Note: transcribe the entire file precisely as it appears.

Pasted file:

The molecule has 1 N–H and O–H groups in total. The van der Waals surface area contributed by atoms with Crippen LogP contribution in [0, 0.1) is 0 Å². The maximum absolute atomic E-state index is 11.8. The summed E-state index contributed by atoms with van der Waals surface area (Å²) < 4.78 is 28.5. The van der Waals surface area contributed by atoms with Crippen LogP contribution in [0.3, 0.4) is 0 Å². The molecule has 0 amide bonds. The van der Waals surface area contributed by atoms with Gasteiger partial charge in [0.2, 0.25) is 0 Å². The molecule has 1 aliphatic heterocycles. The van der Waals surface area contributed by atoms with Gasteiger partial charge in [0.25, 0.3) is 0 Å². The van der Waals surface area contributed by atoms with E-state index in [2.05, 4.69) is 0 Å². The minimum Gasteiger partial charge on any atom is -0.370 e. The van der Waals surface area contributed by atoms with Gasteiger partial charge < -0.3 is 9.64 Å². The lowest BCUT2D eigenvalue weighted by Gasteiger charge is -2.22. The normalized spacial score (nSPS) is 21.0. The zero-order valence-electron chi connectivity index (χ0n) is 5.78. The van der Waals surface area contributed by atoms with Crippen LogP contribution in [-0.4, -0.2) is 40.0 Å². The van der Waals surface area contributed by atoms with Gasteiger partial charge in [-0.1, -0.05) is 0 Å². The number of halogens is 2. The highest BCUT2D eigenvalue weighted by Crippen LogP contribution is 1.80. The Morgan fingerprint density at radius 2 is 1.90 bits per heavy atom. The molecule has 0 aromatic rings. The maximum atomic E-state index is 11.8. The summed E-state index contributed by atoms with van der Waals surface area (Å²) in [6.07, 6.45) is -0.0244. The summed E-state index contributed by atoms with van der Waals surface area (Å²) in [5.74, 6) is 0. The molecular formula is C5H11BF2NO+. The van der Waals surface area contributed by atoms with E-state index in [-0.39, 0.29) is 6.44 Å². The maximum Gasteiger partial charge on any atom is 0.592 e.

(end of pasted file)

The molecule has 1 N–H and O–H groups in total. The van der Waals surface area contributed by atoms with Crippen LogP contribution in [0, 0.1) is 0 Å². The maximum absolute atomic E-state index is 11.8. The summed E-state index contributed by atoms with van der Waals surface area (Å²) < 4.78 is 28.5. The van der Waals surface area contributed by atoms with Crippen LogP contribution in [0.3, 0.4) is 0 Å². The molecule has 0 amide bonds. The van der Waals surface area contributed by atoms with Gasteiger partial charge in [0.2, 0.25) is 0 Å². The molecule has 1 aliphatic heterocycles. The van der Waals surface area contributed by atoms with Gasteiger partial charge in [0.25, 0.3) is 0 Å². The van der Waals surface area contributed by atoms with E-state index in [2.05, 4.69) is 0 Å². The minimum Gasteiger partial charge on any atom is -0.370 e. The van der Waals surface area contributed by atoms with Gasteiger partial charge < -0.3 is 9.64 Å². The lowest BCUT2D eigenvalue weighted by Gasteiger charge is -2.22. The normalized spacial score (nSPS) is 21.0. The zero-order valence-electron chi connectivity index (χ0n) is 5.78. The van der Waals surface area contributed by atoms with Crippen LogP contribution in [-0.4, -0.2) is 40.0 Å². The van der Waals surface area contributed by atoms with Gasteiger partial charge in [-0.1, -0.05) is 0 Å². The number of halogens is 2. The highest BCUT2D eigenvalue weighted by Crippen LogP contribution is 1.80. The Morgan fingerprint density at radius 2 is 1.90 bits per heavy atom. The molecule has 0 aromatic rings. The maximum atomic E-state index is 11.8. The summed E-state index contributed by atoms with van der Waals surface area (Å²) in [6.07, 6.45) is -0.0244. The summed E-state index contributed by atoms with van der Waals surface area (Å²) in [5.74, 6) is 0. The molecular formula is C5H11BF2NO+. The van der Waals surface area contributed by atoms with E-state index in [-0.39, 0.29) is 6.44 Å². The maximum Gasteiger partial charge on any atom is 0.592 e.